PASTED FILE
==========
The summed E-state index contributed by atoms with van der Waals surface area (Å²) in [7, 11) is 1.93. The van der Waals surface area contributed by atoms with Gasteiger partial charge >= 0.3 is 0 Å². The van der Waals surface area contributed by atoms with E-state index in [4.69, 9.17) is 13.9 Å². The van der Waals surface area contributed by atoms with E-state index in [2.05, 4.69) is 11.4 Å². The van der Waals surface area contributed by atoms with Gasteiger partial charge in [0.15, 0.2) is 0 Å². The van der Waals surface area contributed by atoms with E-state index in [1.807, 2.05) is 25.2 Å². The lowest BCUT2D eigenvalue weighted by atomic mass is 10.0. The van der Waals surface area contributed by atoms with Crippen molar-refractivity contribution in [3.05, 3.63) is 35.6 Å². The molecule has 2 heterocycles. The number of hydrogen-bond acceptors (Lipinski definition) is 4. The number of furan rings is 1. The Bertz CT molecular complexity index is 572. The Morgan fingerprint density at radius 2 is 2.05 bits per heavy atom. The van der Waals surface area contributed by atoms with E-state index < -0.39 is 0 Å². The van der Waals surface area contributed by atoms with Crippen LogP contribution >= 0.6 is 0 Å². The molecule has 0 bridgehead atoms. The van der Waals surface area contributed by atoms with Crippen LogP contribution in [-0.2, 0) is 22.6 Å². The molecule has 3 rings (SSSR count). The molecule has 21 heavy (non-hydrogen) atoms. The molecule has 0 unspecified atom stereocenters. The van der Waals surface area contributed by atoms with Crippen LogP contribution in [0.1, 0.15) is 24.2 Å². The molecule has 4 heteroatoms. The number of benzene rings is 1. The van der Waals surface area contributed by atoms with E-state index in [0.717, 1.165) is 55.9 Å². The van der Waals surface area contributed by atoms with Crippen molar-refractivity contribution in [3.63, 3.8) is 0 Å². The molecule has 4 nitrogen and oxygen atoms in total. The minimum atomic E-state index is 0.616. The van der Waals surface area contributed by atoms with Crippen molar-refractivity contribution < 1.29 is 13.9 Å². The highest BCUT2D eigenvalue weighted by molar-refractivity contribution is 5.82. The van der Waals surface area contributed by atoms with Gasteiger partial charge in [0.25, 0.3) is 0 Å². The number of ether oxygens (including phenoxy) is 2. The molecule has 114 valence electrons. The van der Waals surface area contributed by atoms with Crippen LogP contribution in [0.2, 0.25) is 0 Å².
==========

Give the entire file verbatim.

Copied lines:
The summed E-state index contributed by atoms with van der Waals surface area (Å²) in [7, 11) is 1.93. The van der Waals surface area contributed by atoms with Gasteiger partial charge >= 0.3 is 0 Å². The van der Waals surface area contributed by atoms with E-state index in [4.69, 9.17) is 13.9 Å². The van der Waals surface area contributed by atoms with E-state index in [2.05, 4.69) is 11.4 Å². The van der Waals surface area contributed by atoms with Gasteiger partial charge in [0.15, 0.2) is 0 Å². The van der Waals surface area contributed by atoms with E-state index in [1.807, 2.05) is 25.2 Å². The lowest BCUT2D eigenvalue weighted by atomic mass is 10.0. The van der Waals surface area contributed by atoms with Crippen molar-refractivity contribution in [3.05, 3.63) is 35.6 Å². The molecule has 2 heterocycles. The number of hydrogen-bond acceptors (Lipinski definition) is 4. The number of furan rings is 1. The Bertz CT molecular complexity index is 572. The Morgan fingerprint density at radius 2 is 2.05 bits per heavy atom. The van der Waals surface area contributed by atoms with E-state index < -0.39 is 0 Å². The van der Waals surface area contributed by atoms with Crippen LogP contribution >= 0.6 is 0 Å². The molecule has 0 bridgehead atoms. The van der Waals surface area contributed by atoms with Crippen LogP contribution in [-0.2, 0) is 22.6 Å². The molecule has 3 rings (SSSR count). The molecule has 21 heavy (non-hydrogen) atoms. The molecule has 0 unspecified atom stereocenters. The van der Waals surface area contributed by atoms with Crippen LogP contribution in [0.1, 0.15) is 24.2 Å². The molecule has 4 heteroatoms. The number of benzene rings is 1. The van der Waals surface area contributed by atoms with E-state index in [0.717, 1.165) is 55.9 Å². The van der Waals surface area contributed by atoms with Crippen molar-refractivity contribution in [3.63, 3.8) is 0 Å². The molecule has 4 nitrogen and oxygen atoms in total. The minimum atomic E-state index is 0.616. The van der Waals surface area contributed by atoms with Crippen molar-refractivity contribution < 1.29 is 13.9 Å². The highest BCUT2D eigenvalue weighted by molar-refractivity contribution is 5.82. The van der Waals surface area contributed by atoms with Gasteiger partial charge in [0.25, 0.3) is 0 Å². The number of ether oxygens (including phenoxy) is 2. The molecule has 114 valence electrons. The van der Waals surface area contributed by atoms with Crippen LogP contribution in [0.2, 0.25) is 0 Å².